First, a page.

Contemporary attempts at dialogue also take other forms. We have seen in our own day the extraordinary spectacle of a pope apologizing to the Muslims for the Crusades. I would not wish to defend the behavior of the Crusaders, which was in many respects atrocious. But let us have a little sense of proportion. We are now expected to believe that the Crusades were an unwarranted act of aggression against a peaceful Muslim world. Hardly. The first papal call for a crusade occurred in 846 C.E., when a naval expedition from Arab-ruled Sicily, estimated by contemporaries at seventy-three ships and ten thousand men, sailed up the Tiber and attacked Rome. They briefly seized Ostia and Porto, and plundered St. Peter’s Basilica in Rome and St. Paul’s Cathedral on the right bank of the Tiber. In response, a synod in France issued an appeal to Christian sovereigns to rally against “the enemies of Christ,” and the Pope, Leo IV , offered a heavenly reward to those who died fighting the Muslims—less specific than the Muslim promise of which it was probably a reflection. It is common practice in war to learn from the enemy and, when feasible, to adopt his more effective devices.
Two-and-a-half centuries and many battles later, in 1096, the Crusaders actually arrived in the Middle East. The Crusades were a late, limited, and unsuccessful imitation of the jihad—an attempt to recover by holy war what had been lost by holy war. It failed, and it was not followed up.
A striking example of the modern approach comes from France. On October 8, 2002, the then–prime minister, Monsieur Jean-Pierre Raffarin, made a speech in the French National Assembly discussing the situation in Iraq. Speaking of Saddam Hussein, he remarked that one of Saddam Hussein’s heroes was his compatriot Saladin, who came from the same Iraqi town of Tikrit. In case the members of the Assembly were not aware of Saladin’s identity, M. Raffarin explained to them that it was he who was able “to defeat the Crusaders and liberate Jerusalem.” When a Catholic French prime minister describes Saladin’s capture of Jerusalem from the largely French Crusaders as an act of liberation, this would seem to indicate a rather extreme case of realignment of loyalties or at least of perceptions. According to the parliamentary record, when M. Raffarin used the word “liberate,” a member called out, “Libérer?” The prime minister just went straight on. That was the only interruption, and as far as I know there was no comment afterwards.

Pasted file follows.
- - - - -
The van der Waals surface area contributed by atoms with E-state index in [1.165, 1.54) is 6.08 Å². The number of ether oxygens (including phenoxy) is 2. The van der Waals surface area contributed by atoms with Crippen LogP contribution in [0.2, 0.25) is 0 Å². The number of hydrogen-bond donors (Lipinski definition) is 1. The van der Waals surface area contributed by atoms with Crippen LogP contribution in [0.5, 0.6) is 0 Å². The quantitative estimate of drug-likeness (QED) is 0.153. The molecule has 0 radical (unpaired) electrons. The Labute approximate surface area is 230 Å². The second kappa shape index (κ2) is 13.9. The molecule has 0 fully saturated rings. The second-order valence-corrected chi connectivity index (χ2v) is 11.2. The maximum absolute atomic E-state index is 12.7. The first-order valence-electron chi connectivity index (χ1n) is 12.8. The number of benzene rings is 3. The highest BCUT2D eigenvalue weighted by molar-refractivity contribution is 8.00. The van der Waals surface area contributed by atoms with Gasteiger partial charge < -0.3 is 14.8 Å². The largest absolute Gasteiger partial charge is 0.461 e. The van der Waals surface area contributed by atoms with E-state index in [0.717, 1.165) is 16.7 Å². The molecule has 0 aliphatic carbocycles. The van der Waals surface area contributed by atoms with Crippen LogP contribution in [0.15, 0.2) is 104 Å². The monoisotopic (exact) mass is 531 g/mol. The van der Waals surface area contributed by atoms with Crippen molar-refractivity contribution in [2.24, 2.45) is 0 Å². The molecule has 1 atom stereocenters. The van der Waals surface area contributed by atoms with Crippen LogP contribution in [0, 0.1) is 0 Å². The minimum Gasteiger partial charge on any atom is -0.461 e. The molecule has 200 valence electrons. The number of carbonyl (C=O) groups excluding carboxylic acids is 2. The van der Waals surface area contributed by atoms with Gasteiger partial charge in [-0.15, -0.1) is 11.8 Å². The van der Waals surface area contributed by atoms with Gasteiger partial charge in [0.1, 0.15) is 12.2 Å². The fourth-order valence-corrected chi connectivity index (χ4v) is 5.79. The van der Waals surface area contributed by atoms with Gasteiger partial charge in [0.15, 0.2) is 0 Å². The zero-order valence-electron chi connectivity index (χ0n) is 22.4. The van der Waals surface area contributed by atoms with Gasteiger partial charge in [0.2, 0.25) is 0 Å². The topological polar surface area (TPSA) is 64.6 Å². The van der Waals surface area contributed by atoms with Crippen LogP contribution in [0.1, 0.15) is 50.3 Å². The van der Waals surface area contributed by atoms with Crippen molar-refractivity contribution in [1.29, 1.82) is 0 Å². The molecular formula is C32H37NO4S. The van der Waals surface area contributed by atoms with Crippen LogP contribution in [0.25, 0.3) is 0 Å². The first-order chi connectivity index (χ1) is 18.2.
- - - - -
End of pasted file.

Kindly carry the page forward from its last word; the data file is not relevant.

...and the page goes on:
The Islamic radicals have even been able to find some allies in Europe. In describing them I shall have to use the terms “left” and “right,” terms which are becoming increasingly misleading. The seating arrangements in the first French National Assembly after the Revolution are not the laws of nature, but we have become accustomed to using them. They are often confusing when applied to the West nowadays. They are utter nonsense when applied to different brands of radical Islam. But they are what people use, so let us put it this way.
The radical Islamists have a left-wing appeal to the anti-American elements in Europe, for whom they have replaced the Soviets. They have a right-wing appeal to the anti-Jewish elements in Europe, replacing the Nazis. They have been able to win considerable support under both headings, often from the same people. For some in Europe, hatreds apparently outweigh loyalties.
There is an interesting variation in Germany, where the Muslims are mostly Turkish. There they have often tended to equate themselves with the Jews, to see themselves as having succeeded the Jews as the victims of German racism and persecution. I remember a meeting in Berlin convened to discuss the new Muslim minorities in Europe. In the evening I was asked by a group of Turkish Muslims to join them and hear what they had to say about it, which was very interesting. The phrase which sticks most vividly in my mind from one of them was, “In a thousand years they [the Germans] were unable to accept 400,000 Jews. What hope is there that they will accept two million Turks?” They sometimes use this line, playing on German feelings of guilt, to advance their own agenda.